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HEY KIDDOS - HERE IS WHY OUR INTERNSHIPS ARE UNPAID

JOURNAL

The global brand of a young and adventurous lifestyle, with a complete line of clothing and accessories.

HEY KIDDOS - HERE IS WHY OUR INTERNSHIPS ARE UNPAID

Josh Schmitz

Each time we post about taking on interns, a barrage hits us asking why we only offer UNPAID internships.

Being in business for over 10 years now, I admit I have a lot of crazy beliefs, but after talking through our intern process with my mentors and cabinet (people I trust with my life and to call me on my bullshit) they all agreed with me on this process, so I felt it was necessary to share my thoughts. 

Below are some of my collective thoughts on why unpaid internships are so valuable, and why I believe it is one of the most essential building blocks of learning, and the best path to real world skills and success.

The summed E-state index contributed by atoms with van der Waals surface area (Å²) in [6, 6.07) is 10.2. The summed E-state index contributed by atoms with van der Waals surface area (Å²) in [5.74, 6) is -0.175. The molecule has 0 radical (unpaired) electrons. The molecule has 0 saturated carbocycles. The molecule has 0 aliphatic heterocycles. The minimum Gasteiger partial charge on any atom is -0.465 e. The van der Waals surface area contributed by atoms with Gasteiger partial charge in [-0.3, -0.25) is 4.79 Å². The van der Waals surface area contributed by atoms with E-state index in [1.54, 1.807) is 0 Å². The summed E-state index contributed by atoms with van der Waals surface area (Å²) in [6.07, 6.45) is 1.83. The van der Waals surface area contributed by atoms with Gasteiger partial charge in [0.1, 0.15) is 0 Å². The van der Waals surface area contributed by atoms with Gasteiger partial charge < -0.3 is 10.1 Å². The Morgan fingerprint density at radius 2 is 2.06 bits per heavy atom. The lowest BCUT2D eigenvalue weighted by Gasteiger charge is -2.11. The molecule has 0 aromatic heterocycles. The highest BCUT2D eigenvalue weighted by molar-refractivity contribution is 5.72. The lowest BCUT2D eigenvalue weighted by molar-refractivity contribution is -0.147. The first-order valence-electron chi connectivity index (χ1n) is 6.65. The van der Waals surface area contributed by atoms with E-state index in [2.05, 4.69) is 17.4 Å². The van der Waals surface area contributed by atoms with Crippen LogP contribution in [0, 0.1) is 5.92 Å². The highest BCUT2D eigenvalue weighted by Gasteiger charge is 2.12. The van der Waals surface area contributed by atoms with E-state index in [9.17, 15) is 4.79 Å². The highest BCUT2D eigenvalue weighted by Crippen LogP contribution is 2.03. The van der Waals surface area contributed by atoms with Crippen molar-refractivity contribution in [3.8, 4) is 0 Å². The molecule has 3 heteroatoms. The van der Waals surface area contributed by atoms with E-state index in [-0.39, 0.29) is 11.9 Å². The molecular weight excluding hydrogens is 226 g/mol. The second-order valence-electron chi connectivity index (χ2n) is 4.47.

HERE WE GO:

I’m sorry college kid, but you are unprepared.

School is important, but it’s also become a massive crap shoot and profit generator for people who ARE NOT YOU. The class of 2013 graduated with an average of $35,000 in student loan debt and its only gotten worse sense.

Underemployment for grads is nearly 20%. College grads working minimum wage jobs is up 70% in the last decade. In other words, you just paid all that money and now it turns out that you’re not even qualified to start in the field you supposedly credentialed for.

In other words, school didn’t really teach you the shit you actually need (and this is true even if you’re a doctor).